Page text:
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Spanning the period from the mid-1940s through the 1970s, Postwar Prints and Multiples: Investigating the Collection presents a selection of printed and editioned artworks from the permanent collection created by leading figures associated with European and American abstraction, Pop and Op art, and conceptual art. This exhibition marks the second in a series that shines a spotlight on lesser-known areas of depth in the Museum’s holdings in preparation for the upcoming expansion of the permanent collection galleries. As artists developed their creative visions in the postwar period, printed formats, with their inherent properties of reproduction, seriality, and multiplicity, were crucial vehicles for articulating and disseminating their practices, yielding an especially rich moment in the history of twentieth-century art. 

Within a trajectory that is loosely chronological, the exhibition emphasizes the strengths of the collection as well as its breadth. The selection on view considers a range of aesthetic approaches, including semifigurative works by Jean Dubuffet, Joan Miró, and Pablo Picasso; gestural abstractions by Helen Frankenthaler, Philip Guston, and Jackson Pollock; geometric abstractions by Yaacov Agam, Ellsworth Kelly, and Frank Stella; and Pop compositions by Marisol, Claes Oldenburg, and Andy Warhol. The exhibition also prominently features the six-part S.M.S. periodical—an art collection in a box from 1968 that was filled with small-scale prints and multiples available by subscription. The organizer, the American painter and art dealer William Copley, conceived of it as an intermedia and intergenerational publication, presenting works by an impressive array of artists, both well-known and emerging, including the Dada and Surrealist luminaries Marcel Duchamp, Man Ray, and Meret Oppenheim; Pop artists Richard Hamilton and Roy Lichtenstein; composers Terry Riley and La Monte Young; and an up-and-coming generation of conceptual and post-studio artists represented by Joseph Kosuth and Bruce Nauman, among others. Postwar Prints and Multiples is conceived as a dynamic platform for new research as students, faculty, and outside curators examine and assess the works on view through a series of gallery talks.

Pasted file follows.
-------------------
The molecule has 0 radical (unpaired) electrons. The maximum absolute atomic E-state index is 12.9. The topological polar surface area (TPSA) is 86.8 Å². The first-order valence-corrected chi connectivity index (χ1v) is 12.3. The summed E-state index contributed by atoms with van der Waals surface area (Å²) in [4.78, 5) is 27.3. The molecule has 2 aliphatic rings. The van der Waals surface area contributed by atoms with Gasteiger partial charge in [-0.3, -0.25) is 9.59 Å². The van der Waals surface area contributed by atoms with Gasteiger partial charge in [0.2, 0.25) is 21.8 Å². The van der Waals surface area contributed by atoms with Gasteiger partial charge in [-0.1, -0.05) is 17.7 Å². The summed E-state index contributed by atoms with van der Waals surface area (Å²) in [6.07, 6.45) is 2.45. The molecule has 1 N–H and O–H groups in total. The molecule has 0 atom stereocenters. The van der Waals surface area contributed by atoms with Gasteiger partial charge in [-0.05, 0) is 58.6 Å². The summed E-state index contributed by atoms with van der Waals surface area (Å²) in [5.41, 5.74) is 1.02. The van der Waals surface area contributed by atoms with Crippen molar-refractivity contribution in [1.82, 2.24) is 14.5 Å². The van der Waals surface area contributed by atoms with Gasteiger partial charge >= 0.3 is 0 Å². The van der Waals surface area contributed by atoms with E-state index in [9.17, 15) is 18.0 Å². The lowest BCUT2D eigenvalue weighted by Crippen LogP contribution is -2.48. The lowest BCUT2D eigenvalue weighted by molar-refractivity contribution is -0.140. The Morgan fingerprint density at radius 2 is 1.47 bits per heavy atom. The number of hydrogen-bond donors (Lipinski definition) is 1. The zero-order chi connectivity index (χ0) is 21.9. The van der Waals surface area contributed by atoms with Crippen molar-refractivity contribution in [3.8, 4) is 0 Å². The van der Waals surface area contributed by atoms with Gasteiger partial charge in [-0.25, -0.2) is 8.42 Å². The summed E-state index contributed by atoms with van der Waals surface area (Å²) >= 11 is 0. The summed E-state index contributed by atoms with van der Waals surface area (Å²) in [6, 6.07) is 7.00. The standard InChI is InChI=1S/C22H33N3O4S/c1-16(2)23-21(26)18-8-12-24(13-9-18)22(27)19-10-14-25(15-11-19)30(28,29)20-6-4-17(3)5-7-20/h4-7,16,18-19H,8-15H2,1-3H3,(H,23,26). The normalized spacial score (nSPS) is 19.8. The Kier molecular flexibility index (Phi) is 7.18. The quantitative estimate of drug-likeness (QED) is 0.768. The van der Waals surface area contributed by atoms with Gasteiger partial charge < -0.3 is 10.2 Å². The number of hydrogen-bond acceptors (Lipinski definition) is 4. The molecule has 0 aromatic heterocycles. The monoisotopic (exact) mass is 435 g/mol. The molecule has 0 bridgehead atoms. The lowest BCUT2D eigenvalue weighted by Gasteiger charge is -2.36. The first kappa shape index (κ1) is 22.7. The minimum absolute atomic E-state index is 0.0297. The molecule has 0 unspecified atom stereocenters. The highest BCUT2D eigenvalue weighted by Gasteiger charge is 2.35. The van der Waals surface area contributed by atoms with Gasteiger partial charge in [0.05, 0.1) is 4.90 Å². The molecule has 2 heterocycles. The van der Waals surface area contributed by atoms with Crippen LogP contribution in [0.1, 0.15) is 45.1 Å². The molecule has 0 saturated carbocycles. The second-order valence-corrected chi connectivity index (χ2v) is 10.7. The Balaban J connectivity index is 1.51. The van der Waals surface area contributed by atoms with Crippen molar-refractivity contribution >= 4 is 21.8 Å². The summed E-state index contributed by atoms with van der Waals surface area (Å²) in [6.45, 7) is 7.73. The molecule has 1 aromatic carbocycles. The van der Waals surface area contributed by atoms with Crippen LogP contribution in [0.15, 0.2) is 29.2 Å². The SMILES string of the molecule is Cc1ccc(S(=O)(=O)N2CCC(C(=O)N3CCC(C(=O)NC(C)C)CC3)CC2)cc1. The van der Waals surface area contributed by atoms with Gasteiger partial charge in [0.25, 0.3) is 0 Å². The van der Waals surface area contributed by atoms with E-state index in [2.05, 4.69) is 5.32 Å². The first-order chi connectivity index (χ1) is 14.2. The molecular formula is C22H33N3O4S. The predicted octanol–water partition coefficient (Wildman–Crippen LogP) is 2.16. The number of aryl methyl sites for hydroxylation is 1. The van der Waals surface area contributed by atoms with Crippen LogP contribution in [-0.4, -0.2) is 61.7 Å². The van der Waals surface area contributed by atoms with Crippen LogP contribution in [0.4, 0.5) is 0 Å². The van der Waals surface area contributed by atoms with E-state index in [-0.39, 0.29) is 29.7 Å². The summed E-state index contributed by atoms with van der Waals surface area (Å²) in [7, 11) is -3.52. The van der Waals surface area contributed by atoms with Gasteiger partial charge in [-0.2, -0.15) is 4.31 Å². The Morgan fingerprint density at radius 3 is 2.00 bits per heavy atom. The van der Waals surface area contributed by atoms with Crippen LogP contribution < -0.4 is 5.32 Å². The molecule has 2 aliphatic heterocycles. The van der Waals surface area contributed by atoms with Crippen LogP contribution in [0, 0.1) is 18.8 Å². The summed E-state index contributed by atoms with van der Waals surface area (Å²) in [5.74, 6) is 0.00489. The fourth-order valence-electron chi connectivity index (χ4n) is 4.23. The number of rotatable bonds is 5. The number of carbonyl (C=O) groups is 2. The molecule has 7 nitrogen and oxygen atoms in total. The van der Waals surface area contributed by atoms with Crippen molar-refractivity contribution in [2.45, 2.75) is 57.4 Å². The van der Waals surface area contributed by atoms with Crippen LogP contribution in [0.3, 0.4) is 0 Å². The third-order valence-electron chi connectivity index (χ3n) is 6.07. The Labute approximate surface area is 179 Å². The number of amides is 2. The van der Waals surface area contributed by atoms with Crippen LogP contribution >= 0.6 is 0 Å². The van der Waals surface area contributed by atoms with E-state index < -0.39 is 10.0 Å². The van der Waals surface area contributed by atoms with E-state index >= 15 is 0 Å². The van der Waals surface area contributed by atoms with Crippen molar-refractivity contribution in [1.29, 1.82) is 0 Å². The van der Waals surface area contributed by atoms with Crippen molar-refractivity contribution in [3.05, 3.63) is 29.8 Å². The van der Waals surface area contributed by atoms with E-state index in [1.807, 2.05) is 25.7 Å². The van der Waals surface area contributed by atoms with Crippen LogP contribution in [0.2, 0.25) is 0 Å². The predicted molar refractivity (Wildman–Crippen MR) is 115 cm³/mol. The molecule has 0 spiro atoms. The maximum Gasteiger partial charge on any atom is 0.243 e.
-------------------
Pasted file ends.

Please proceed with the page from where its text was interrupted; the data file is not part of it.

The exhibition is curated by Meredith Malone, associate curator.

Support is provided by the William T. Kemper Foundation and members of the Mildred Lane Kemper Art Museum.

Read the Press Release

Selected works